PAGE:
For the Christmas Season, I am going to dedicate Wednesday Wisdom to sharing some beautiful short stories. The first story I would like to share is from Joe Wheeler’s Christmas in My Heart, Volume 19. It is called “Mrs. Hildebrandt’s Christmas.” It was written by Robert Smith many years ago.
It is a great reminder that there are many lonely, heartbroken people who could use some encouragement during the holidays. We can not only bless them by reaching out but also be blessed. There is such tremendous joy when we give of ourselves to others. And, oh, what an important lesson this is to teach our children! I hope you enjoy this story–It’s been 30 years since I last saw her, but in memory she’s still there every holiday season. I especially feel her presence when I receive my first Christmas card.
I was twelve years old, and Christmas was only two days away. This season’s first blanket of white magnified the excitement.
I dressed hurriedly, for the snow was waiting. What would I do first – build a snowman, slide down the hill, or just throw the flakes in the air and watch them flutter down?
Our station wagon pulled into the driveway, and Mom called me over to help with the groceries. When we finished carrying in the bags, she said, “Bob, here are Mrs. Hildebrandt’s groceries.”
No other instructions were necessary. As far back as I could remember, my mom shopped for Mrs. Hildebrandt’s food and I delivered it. Our ninety-five-year-old neighbor, who lived alone, was crippled from arthritis and could take only a few steps with her cane.
Even though she was old, crippled, and didn’t play baseball, I liked Mrs. Hildebrandt. I enjoyed talking with her; more accurately, I enjoyed listening to her. She told wonderful stories of her life – about a steepled church in the woods, horse and buggy rides on Sunday afternoons, and her family farm without running water or electricity.
She always gave me a dime for bringing her groceries. It got so that I would refuse only halfheartedly, knowing she would insist. Five minutes later, I’d be across the street in Beyer’s candy store.
As I headed over with the bags, I decided this time would be different, though. I wouldn’t accept any money. This would be my Christmas present to her.
Impatiently, I rang Mrs. Hildebrand’s doorbell. Almost inaudible at first were the slow, weary shuffles of her feet and the slower thump of her cane. The chain on the door rattled and the door creaked open. Two shiny eyes peered from the crack.
“Hello, Mrs. Hildebrandt,” I said. “It’s me, Bob. I have your groceries. “
“Oh, yes, come in, come in, “she said cheerfully. “Put that bag on the table.” I did so more hurriedly than usual, because I could almost hear the snow calling me back outside,.
As we talked, I began to realize how lonely she was. Her husband had died more than 20 years before, she had no children, and her only living relative with a nephew in Philadelphia who never visited. Nobody ever called on her at Christmas. There would be no tree, no presents, no stocking.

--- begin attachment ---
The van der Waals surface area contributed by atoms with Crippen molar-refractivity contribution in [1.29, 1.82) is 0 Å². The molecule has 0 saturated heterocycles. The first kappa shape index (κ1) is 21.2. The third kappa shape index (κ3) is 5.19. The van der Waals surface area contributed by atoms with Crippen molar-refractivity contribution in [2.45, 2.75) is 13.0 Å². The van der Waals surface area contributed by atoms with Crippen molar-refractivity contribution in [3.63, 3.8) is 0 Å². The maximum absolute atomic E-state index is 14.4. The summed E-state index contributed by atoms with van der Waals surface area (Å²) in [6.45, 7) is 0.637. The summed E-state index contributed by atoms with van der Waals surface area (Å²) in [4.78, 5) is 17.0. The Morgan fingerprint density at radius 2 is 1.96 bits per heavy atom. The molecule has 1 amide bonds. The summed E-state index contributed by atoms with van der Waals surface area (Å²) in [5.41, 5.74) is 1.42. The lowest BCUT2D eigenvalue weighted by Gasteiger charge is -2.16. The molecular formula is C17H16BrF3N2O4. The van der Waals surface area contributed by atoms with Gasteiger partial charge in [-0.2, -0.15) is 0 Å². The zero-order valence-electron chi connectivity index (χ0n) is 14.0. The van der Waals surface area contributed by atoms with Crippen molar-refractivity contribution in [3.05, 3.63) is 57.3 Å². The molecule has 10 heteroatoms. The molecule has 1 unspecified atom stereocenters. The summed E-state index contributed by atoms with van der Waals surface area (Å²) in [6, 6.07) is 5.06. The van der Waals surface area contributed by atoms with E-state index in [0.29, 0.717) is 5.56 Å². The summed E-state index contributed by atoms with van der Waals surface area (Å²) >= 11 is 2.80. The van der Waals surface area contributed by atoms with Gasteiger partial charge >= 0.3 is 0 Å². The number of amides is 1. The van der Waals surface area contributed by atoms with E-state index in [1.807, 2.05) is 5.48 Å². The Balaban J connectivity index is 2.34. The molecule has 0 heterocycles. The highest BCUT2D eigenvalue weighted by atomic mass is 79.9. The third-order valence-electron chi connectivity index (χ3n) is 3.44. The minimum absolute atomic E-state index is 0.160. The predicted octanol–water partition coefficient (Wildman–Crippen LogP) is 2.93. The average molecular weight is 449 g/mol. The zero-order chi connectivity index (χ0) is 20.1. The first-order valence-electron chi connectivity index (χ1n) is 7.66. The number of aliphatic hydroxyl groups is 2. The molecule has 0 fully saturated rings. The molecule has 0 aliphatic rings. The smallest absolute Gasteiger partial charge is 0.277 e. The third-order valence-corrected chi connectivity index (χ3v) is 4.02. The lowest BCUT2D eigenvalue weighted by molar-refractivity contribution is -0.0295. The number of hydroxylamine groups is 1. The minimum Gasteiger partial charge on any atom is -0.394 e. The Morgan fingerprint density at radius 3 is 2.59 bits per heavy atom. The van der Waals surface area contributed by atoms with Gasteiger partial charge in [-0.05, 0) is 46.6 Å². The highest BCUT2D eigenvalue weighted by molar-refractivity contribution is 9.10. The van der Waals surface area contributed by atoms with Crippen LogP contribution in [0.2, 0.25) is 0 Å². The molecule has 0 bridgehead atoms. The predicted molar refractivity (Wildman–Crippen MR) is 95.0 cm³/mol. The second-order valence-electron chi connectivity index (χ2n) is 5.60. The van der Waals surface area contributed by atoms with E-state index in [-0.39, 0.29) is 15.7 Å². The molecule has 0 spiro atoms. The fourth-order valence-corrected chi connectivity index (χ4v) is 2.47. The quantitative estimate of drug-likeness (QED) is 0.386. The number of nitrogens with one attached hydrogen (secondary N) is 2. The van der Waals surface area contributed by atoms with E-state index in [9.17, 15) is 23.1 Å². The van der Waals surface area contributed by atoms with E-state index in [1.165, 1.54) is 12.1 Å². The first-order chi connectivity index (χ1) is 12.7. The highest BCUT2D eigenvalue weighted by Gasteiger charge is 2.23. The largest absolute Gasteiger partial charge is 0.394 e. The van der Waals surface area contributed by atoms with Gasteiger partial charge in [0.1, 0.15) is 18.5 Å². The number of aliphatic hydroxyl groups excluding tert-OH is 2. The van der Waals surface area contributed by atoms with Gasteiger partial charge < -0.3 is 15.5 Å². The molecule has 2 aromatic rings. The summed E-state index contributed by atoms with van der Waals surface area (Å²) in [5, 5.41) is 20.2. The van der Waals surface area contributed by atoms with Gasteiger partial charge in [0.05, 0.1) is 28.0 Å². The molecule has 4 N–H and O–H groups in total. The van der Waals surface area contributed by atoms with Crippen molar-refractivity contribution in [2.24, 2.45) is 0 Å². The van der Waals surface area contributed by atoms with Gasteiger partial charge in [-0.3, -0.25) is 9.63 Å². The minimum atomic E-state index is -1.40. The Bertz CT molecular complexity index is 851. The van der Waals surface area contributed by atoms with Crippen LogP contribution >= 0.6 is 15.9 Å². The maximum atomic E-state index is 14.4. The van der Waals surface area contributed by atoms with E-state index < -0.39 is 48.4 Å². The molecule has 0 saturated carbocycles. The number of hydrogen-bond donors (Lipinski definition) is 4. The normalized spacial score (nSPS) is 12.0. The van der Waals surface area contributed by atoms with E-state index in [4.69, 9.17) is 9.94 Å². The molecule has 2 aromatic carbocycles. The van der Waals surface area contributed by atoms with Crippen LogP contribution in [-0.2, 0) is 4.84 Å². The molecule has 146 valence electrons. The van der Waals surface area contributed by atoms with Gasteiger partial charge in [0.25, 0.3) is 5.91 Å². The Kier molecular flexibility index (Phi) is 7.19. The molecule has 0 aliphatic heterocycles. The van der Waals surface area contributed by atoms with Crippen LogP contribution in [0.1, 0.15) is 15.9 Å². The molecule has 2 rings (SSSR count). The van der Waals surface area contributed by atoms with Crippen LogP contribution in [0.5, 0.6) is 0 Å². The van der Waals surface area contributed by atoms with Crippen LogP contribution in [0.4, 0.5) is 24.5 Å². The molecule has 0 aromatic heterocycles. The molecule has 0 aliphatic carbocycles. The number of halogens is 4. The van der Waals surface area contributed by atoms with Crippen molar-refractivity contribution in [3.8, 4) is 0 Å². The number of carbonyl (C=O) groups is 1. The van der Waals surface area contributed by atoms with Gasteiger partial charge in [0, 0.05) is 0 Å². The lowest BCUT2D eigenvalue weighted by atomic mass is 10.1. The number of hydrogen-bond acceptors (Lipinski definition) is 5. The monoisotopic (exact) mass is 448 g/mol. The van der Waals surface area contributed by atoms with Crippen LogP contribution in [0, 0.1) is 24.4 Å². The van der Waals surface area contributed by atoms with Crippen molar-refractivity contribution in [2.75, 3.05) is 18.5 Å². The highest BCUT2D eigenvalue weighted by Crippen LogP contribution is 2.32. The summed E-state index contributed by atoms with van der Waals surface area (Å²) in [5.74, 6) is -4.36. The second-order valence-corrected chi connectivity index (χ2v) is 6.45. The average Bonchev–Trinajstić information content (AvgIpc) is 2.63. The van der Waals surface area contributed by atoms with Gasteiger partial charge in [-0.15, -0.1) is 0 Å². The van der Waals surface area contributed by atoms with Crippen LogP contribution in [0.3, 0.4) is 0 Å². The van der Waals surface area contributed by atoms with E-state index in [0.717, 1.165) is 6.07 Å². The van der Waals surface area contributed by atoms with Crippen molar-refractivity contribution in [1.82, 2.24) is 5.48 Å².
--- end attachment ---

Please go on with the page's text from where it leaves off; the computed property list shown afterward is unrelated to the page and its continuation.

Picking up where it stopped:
She offered me a cup of tea, which she did every time I brought the groceries. Well, maybe the snow could wait.
We sat and talked about what Christmas was like when she was a child. We traveled far away and long ago, and an hour passed before I knew it.
“Well, Bob, you must be wanting to play outside in the snow, ” she said as she reached for her purse.
“No, Mrs. Hildebrandt, I can’t take your money this time. You can use it for more important things,” I resisted.
She looked at me and smiled. “What more important thing could I use this money for, if not to give it to a friend at Christmas?” she asked, and then placed a whole quarter in my hand.
I tried to give it back, but she would have none of it.
I hurried out the door and ran over to Beyer’s candy store with my fortune. I had no idea what to buy–comic books, chocolate, soda, ice cream. Then I spotted something–a Christmas card with an old country church in the woods on the cover. It was just like the one she’d described.
I handed Mr. Beyer my quarter for the card and borrowed a pen to sign my name.
“For your girlfriend?” he asked. I started to say “no,” but quickly changed my mind. “Well, yeah, I guess so.”
As I walked back across the street with my gift, I was so proud of myself I felt like I had just hit a home run to win the World Series. No, I felt better than that!
I rang Mrs. Hildebrandt’s doorbell. The almost inaudible sounds of shuffling again reached my ears. The chain rattled and the door creaked open. Two shiny eyes peered from within.
“Hello, Mrs. Hildebrandt, ” I said as I handed her the card. “Merry Christmas.”
Her hand trembled as she slowly opened the envelope, studied the card, and began to cry. “Thank you very much, ” she said almost in a whisper. “Merry Christmas.” On a cold and windy afternoon a few weeks later, the ambulance arrived next door. My mom said they found her in bed; she had died peacefully in her sleep. Her night table light was still on, illuminating a solitary Christmas card.